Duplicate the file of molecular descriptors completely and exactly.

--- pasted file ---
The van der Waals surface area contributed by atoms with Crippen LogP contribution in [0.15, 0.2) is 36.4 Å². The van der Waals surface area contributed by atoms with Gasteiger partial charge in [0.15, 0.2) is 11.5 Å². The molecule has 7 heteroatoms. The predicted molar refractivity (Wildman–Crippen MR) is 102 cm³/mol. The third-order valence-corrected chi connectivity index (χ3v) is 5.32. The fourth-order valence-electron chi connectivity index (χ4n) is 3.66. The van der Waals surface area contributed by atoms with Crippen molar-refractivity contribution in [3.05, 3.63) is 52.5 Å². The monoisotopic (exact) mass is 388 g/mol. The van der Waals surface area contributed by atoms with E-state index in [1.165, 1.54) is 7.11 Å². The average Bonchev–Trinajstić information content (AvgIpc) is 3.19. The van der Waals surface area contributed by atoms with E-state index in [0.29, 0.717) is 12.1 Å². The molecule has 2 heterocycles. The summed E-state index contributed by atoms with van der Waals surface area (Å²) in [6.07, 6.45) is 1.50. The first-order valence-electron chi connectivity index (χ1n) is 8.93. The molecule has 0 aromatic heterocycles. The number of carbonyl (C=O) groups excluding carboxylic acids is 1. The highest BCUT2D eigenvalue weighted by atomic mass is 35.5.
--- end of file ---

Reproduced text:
The van der Waals surface area contributed by atoms with Crippen LogP contribution in [0.15, 0.2) is 36.4 Å². The van der Waals surface area contributed by atoms with Gasteiger partial charge in [0.15, 0.2) is 11.5 Å². The molecule has 7 heteroatoms. The predicted molar refractivity (Wildman–Crippen MR) is 102 cm³/mol. The third-order valence-corrected chi connectivity index (χ3v) is 5.32. The fourth-order valence-electron chi connectivity index (χ4n) is 3.66. The van der Waals surface area contributed by atoms with Crippen molar-refractivity contribution in [3.05, 3.63) is 52.5 Å². The monoisotopic (exact) mass is 388 g/mol. The van der Waals surface area contributed by atoms with E-state index in [1.165, 1.54) is 7.11 Å². The average Bonchev–Trinajstić information content (AvgIpc) is 3.19. The van der Waals surface area contributed by atoms with E-state index in [0.29, 0.717) is 12.1 Å². The molecule has 2 heterocycles. The summed E-state index contributed by atoms with van der Waals surface area (Å²) in [6.07, 6.45) is 1.50. The first-order valence-electron chi connectivity index (χ1n) is 8.93. The molecule has 0 aromatic heterocycles. The number of carbonyl (C=O) groups excluding carboxylic acids is 1. The highest BCUT2D eigenvalue weighted by atomic mass is 35.5.